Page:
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Contact: don@donberryillustration.com

The Value of Professional Illustration

Most writers would agree that an engaging first sentence is key to capturing a reader’s interest and enticing them to read further, but what if that potential reader never picks up your book? Most self-publishers can’t rely on their name to attract an audience. If they could, they would’t be self-publishing, they’d be under contract with Random House and appearing on Oprah. However, a self-publisher can enhance the appeal and marketability of their book with professional illustration.

The illustrator’s job is to catch the eye of the web site browser or attract that bookstore browser to pick up your book and open it to read your evocative first lines. If your book is visually appealing, the chances of that happy circumstance occurring are greatly increased -- which translates into an equally increased potential for SALES!

Yes, illustrators charge for their services, and yes, most self-publishers are not rich, but if you want to compete with other professional products on the store shelves, yours must also look like a professional product. If you are not interested in selling your book, then by all means find the least expensive publication route possible and save your money. Aunt Jane will still cherish the generic tome you send her for Christmas.

As in any field, the big names fetch big money, but there are less well-known illustrators and graphic designers in every community who provide competent services at a reasonable cost. We’re talking the same rates you’d expect to pay a plumber, electrician, or carpenter to work on your home, or a mechanic to work on your car. You can sometimes find a talented neophyte with skills mature enough for the marketplace, but the most reliable option will always be a professional with a track record.

6 Tips on how to deal with an illustrator and what to expect

1. It's a good idea to first research publishing and printing services that cater to the self-publisher. There are many of them on the internet, but Amazon's self-publishing service Createspace is one of the oldest and best. They will have options for kinds of bindings, book sizes, number of pages allowed, and other specifications that the illustrator will need to know before beginning your project.

2. Visit the illustrator's web site, look at samples of their work and read their FAQ's. Does their style appeal to you and seem appropriate for your content? Don’t expect an illustrator to do work that looks like someone else’s work that you really like. Instead, go to that someone else. Also, don't expect an illustrator to match the style of another artist who may have left your project uncompleted.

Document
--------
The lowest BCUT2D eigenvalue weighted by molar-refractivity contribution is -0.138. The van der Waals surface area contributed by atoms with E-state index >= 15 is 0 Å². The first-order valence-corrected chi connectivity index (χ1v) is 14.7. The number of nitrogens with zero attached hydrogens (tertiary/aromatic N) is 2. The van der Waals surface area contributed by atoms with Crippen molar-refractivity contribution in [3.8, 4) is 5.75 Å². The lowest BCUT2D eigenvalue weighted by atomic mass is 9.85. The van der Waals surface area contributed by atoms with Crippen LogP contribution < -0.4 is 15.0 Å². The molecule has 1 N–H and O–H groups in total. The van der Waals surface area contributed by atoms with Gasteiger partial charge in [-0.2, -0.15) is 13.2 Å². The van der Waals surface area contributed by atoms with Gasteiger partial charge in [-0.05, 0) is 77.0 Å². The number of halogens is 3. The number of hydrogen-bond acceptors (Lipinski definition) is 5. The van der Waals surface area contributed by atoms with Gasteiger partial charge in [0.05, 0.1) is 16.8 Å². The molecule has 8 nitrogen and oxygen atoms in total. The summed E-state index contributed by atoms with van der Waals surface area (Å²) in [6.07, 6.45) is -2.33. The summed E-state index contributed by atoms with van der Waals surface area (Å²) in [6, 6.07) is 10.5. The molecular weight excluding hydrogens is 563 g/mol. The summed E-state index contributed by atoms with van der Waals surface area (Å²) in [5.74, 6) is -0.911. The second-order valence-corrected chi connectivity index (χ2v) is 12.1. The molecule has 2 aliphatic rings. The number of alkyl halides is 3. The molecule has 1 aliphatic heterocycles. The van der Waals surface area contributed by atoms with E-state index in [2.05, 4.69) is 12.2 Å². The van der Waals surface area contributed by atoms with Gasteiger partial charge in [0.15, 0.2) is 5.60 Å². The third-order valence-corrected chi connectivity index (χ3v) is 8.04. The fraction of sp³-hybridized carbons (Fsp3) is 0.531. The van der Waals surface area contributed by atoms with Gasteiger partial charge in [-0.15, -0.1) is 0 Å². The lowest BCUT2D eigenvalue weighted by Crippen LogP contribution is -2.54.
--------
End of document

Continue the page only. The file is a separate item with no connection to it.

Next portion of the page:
3. If you like what you see, make contact—usually email is best. Send your inquiry as the illustrator has asked to receive it. (Did you read their FAQ's first?) That might mean including your manuscript and book dimensions, as well as any specifics about the illustrations you want, so the illustrator can offer suggestions, determine what they can or cannot provide, quote a price, and put your project on a mutually agreeable schedule.

4. Some illustrators want their fee up front. Some will ask for a deposit to begin work, with the balance due midway through the project or promptly upon completion. You are entering into a relationship that involves trust. That is why you seek a pro. Don't expect a professional illustrator to work on speculation or create illustrations for your book before you pay.

5. You will have the opportunity to approve the work or make suggestions or corrections before the project is finalized. Reasonable revisions are a part of the process—but if you change the scope of the project in midstream or request endless revisions because you, Aunt Jane, and all the other relatives can’t agree on some detail, expect extra fees and extended deadlines. Most illustrators will bend over backwards to try to meet your expectations, but there are limits.

6. Finally, copyrights belong to the creator unless negotiated away, but the client has the right to use the artwork for marketing their book and for promotional purposes in catalogs, ads, reviews, etc., without incurring extra fees. I also make clear to my clients that the artwork I create for their book is for their book only. However, unrelated commercial use of the work would be a separate deal. You should let the illustrator know if you intend to use the art for something other than the book so they can set the proper rate or royalty for those other uses. Many illustrators give self-publishers a break and don't ask for a royalty arrangement like they would routinely negotiate with a traditional publishing house.

In closing, it’s worth mentioning that no illustrator can guarantee that your book will fly off the shelves—the appeal of its content and the marketing effort behind it will ultimately determine how it sells. However, a unique, eye-grabbing cover and attractive page art are important components to an effective marketing strategy and should be a serious consideration when planning your self-publishing project.

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